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NAB’s Big Guns Shoot for Must-Carry

Broadcasters are deploying their top people to convince the Federal Communications Commission to require cable operators to carry every digital programming service digital-TV stations provide free to over-the-air viewers.

Earlier in the week, National Association of Broadcasters president Edward Fritts and executive vice president Marsha MacBride called on three FCC members to make the case for a multicast-carriage mandate on cable -- a regulatory proposal that cable has been fighting for years.

Fritts and MacBride were joined in the effort by NAB TV-board chairman Andrew Fisher, president of Cox Television (the sister company of which, Cox Communications Inc., happens to be the opposite side of the debate).

The NAB deployed its top guns as the FCC prepares to vote Feb. 10 on a proposal supported by FCC chairman Michael Powell that would deny digital-TV stations multicasting rights after completion of the digital-TV transition, reaffirming the commission’s January 2001 ruling on the same question.

Unlike analog technology, digital technology allows TV stations to provide a single HDTV service or multiple standard-definition signals. The NAB insisted that multicasting can’t survive economically if cable isn’t forced to carry those services.

Powell’s proposal also calls for rejection of “dual must-carry” during the transition, which means that cable would not have to carry TV stations’ analog and digital signals until the stations surrender their analog licenses.

In 2001, the FCC tentatively concluded that dual carriage violated the First Amendment rights of cable operators and programmers.

The NAB team met separately Jan. 24 with FCC members Kevin Martin, Kathleen Abernathy and Jonathan Adelstein and some of their cable and broadcasting advisers to make the case for multicast must-carry. Dual must-carry was not discussed, according to the NAB's filing on the FCC meetings.

The FCC requires cable systems to carry one programming service per digital-TV station, having interpreted the statutory term “primary video” to mean one, and not many, programming services.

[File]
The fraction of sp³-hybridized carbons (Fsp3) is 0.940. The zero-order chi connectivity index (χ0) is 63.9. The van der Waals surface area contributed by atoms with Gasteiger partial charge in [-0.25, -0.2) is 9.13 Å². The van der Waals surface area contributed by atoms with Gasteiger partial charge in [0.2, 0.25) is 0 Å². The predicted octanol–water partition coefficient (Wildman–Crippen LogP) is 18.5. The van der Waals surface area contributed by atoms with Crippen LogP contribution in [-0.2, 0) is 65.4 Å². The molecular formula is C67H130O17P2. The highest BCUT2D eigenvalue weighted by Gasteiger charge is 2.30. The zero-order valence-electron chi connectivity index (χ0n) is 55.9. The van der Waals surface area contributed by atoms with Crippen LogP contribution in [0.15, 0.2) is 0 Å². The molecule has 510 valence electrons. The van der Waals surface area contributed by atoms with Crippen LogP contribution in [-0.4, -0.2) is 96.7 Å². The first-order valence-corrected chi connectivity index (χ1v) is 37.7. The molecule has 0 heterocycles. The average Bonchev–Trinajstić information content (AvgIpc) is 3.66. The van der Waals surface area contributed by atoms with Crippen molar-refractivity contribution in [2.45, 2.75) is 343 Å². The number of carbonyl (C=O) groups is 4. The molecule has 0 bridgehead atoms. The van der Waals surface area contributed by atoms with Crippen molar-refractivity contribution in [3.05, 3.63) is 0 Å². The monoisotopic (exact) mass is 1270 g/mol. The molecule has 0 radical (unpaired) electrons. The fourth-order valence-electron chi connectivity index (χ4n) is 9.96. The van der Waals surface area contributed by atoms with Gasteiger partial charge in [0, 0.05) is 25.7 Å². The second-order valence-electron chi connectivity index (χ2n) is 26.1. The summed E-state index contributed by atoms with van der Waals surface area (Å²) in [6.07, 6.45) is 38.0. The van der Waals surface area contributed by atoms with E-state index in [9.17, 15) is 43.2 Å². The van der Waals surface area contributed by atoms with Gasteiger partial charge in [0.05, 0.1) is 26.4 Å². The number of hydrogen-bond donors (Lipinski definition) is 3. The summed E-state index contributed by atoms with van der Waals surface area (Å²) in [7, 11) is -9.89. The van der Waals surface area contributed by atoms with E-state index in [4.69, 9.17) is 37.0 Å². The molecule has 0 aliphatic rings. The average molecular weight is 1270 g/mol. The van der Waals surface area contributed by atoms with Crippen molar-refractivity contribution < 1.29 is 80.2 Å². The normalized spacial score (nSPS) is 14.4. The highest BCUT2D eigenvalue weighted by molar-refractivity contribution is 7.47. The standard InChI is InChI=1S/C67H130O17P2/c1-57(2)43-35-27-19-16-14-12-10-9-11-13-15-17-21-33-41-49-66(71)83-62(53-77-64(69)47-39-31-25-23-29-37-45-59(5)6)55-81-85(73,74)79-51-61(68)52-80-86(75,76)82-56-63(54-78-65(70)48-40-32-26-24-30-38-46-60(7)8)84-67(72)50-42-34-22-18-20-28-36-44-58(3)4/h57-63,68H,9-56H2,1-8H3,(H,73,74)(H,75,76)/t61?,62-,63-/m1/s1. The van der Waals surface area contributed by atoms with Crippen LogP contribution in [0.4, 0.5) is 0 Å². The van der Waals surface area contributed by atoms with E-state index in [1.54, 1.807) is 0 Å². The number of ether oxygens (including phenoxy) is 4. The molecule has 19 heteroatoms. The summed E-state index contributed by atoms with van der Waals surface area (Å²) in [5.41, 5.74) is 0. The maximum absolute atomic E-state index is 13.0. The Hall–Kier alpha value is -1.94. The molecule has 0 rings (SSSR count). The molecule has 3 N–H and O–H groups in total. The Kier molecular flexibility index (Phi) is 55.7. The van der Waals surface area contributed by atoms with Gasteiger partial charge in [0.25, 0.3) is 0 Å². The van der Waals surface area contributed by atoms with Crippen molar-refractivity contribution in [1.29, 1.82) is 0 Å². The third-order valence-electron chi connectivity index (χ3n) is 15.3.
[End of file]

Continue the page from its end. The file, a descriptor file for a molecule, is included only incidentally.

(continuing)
The NAB argued that defining primary to mean one service was too narrow and that limiting cable carriage to less than all free services offered would kill digital-TV stations’ hopes of competing against pay TV providers that offer hundreds of channels.

“Multicasting will be stillborn, and the FCC will have resigned over-the-air television viewers to single-stream television viewing, despite the capabilities of the new DTV technology,” the NAB said in a Jan. 25 letter about the FCC meetings.

The cable industry maintained that multicasting mandates will give digital-TV stations an incentive to offer low-value content because they didn’t have to bargain for carriage.

The National Cable & Telecommunications Association told the FCC in a letter Wednesday that cable systems currently voluntarily carry 504 local digital-TV stations, up from 454 in September.

These stations, the NCTA said, are largely providing “HDTV and other compelling digital content” to consumers in living in markets large and small.

“Such voluntary carriage by operators reflects real market demand, not government-mandated forced carriage. It illustrates beyond doubt the ability of broadcasters with desirable content to be carried on cable systems,” NCTA senior VP of law and regulatory policy Daniel Brenner said.

NAB spokesman Dennis Wharton said the NCTA’s carriage statistics were unimpressive.

“Sadly, that leaves about two-thirds of all local broadcasters whose digital signals are being blocked by the cable gatekeeper,” he added.